Here’s what happens to me when I finish up school and make a point of not doing any work: I web surf and I come across all kinds of wacky stuff. For example, check out web zen on bbq. I especially enjoyed the ground meat cookbook.
This might be the sort of thing that would be better posted on my Official Blog, but since I have “signed off” there until we get back from our upcoming trip, I’ll post it here. Besides, it is kind of “fun” stuff.
“Free Movies” is a list of/links to movies that have either fallen out of copyright and into the public domain or are otherwise available online. You’re not going to find the latest here, but (for example) you could watch very famous (and silent and hard to find) films like Battleship Potemkin (which I haven’t seen yet) and The Cabinet of Dr. Caligari. In fact, I might watch one of these while Annette and Will watch a different movie in the other room….. Oh, and there’s some totally crazy movies too, like Santa Claus Conquers the Martians.
I just got back from turning in my grades. Funny how comfortable we get with new things. When I first came here in 1998, the way you turned in grades was all on paper and in person. You filled in the little scantron bubbles, walked the grade sheet over in person to Records and Registration– do NOT give your grade sheets to someone else to turn in!– signed, double-checked, stamped, etc.
A few years ago, they went to an electronic system for turning in grades. Initially, there was much complaining of this new-fangled system (what if something gets lost? what if the computer is broken? how do I do this?), but that quickly died down since showing up and R&R in person is annoying and the online system is easy.
Well, with this weird 12 week class format I was working with this spring/summer, I had to turn in my grades on old-fashioned paper. It felt totally wrong to me, just not the same “ah-ha, now I’m done!” sort of feeling. I hadn’t been in the building that houses R&R in a couple of years so I had to hunt around a bit. I gave my sheet of paper to the person behind the counter tentatively, asking “is this alright?” Like I said, it’s funny how comfortable you get with new things sometimes.
In any event, that is (as they say in the film biz) a wrap. It’s time to get ready for the big trip: we leave this weekend for Europe, first to Florence, and then a town in Germany called Mittenwald. We’re visiting Mittenwald because we’ll be seeing my in-laws on that leg of the trip, and we’re visiting Florence because, uh, it’s really cool. Though actually, it will be quite hot, and, interestingly enough, quite cool in Mittenwald.
The day we get back here, the two week before school session of English 596 begins; fortunately, my very capable colleague Linda Adler-Kassner will be running that before she officially starts her sabbatical, so I won’t have to come in right from the airport and totally wacked-out jet-lagged.
I’m going to be bringing a little school reading with me, including some reading for my teaching in the fall, but mostly, I’m just taking a break. And speaking of a break, I’m going to be doing the same with the blog, too. It’s mostly forced because I’m not taking my computer with me to Europe and I’m uncertain about Internet access (and really, who wants to go to places like Tuscany and the Alps to blog and check their email?), but also because I just wanted to refresh a bit. If I do get online at all, I’m more likely to post over at my unofficial blog, but pictures and other cool stuff will have to wait until I get back.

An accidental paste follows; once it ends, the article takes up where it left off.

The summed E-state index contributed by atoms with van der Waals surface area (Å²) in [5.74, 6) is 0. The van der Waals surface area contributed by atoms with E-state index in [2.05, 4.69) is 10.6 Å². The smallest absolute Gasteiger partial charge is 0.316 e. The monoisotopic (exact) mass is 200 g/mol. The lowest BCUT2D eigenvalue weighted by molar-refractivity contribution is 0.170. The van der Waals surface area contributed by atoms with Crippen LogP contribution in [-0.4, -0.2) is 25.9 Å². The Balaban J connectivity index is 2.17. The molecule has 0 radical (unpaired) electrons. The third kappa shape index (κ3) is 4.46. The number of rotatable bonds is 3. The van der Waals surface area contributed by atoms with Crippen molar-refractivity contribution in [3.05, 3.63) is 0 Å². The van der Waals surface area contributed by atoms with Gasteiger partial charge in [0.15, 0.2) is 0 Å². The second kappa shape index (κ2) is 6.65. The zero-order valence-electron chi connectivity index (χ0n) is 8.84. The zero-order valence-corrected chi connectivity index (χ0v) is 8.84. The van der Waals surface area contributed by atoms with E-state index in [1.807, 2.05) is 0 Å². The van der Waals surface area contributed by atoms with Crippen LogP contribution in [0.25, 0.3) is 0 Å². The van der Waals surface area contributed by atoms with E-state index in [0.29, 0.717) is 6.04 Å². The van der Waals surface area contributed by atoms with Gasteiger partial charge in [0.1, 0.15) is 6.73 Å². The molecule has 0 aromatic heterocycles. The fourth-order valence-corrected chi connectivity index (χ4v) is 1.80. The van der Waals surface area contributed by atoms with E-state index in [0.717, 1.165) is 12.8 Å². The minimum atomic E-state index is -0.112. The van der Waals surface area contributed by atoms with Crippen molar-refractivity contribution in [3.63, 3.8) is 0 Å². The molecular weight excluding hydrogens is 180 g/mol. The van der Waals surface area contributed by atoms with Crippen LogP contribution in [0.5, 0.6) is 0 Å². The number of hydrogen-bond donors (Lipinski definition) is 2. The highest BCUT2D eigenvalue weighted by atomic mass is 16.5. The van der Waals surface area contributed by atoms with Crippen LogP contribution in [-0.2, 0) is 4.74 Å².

Okay, okay, enough of the YouTube… for now….
I have a hard enough time on a normal airplane….
Wow, what a handy resource: the Scholarly Electronic Publishing Weblog, which I found by another handy resource, Digital Koans. A lot of this stuff is really about digital resources in academic libraries, but still a potentially very useful research resource.
Oh, and along these lines and also from the Digital Koans site I came across “Lessons for the Future Internet: Learning from the Past,” by Michael Roberts, in the July/August 2006 version of Educause. It’s a nice little history (more or less) of the Internet that might be useful in a class like English 516.
I’m not sure what happened. It seems to me to be a conspiracy of some sort.
Actually, in my attempt to make ice cream for the first time in a long time, I had a failure that I really can’t explain. I followed the recipe to the letter, one from the very reliable How To Cook Everything, but I think what happened was I used too much fat– six egg yolks, half-n-half, and then cream. I haven’t used that many eggs in the past, and I have also usually made ice cream with just half-n-half.
In any event, this “failure” has inspired me to try again (stay tuned for more details), and it has also at least resulted in a rich and chocolatey drink.
I should be spending my morning by wrapping up the grading for English 328 Online, but instead, I’m doing a little web surfing. I’ve come across some interesting links, too:
- Duke University’s Ad*Access Archive, which is a huge archive of old ads for all kinds of stuff. Very fun and interesting cultural icons– these might be interesting for a fy comp assignment where you ask students to compare ads from the past with the present.
- Something called Kip, which might make for an interesting software experiment to organize things both in my office/home and on my computers.
- Reflections (perhaps seasonal?) on the job market here, here, and, on a slightly more cheery note, here (good luck with the new gig, Mike).
- Yet another reason to buy a Mac
Alright, enough of that stuff. On to wrapping up grades and then on to cooking, including making some ice cream.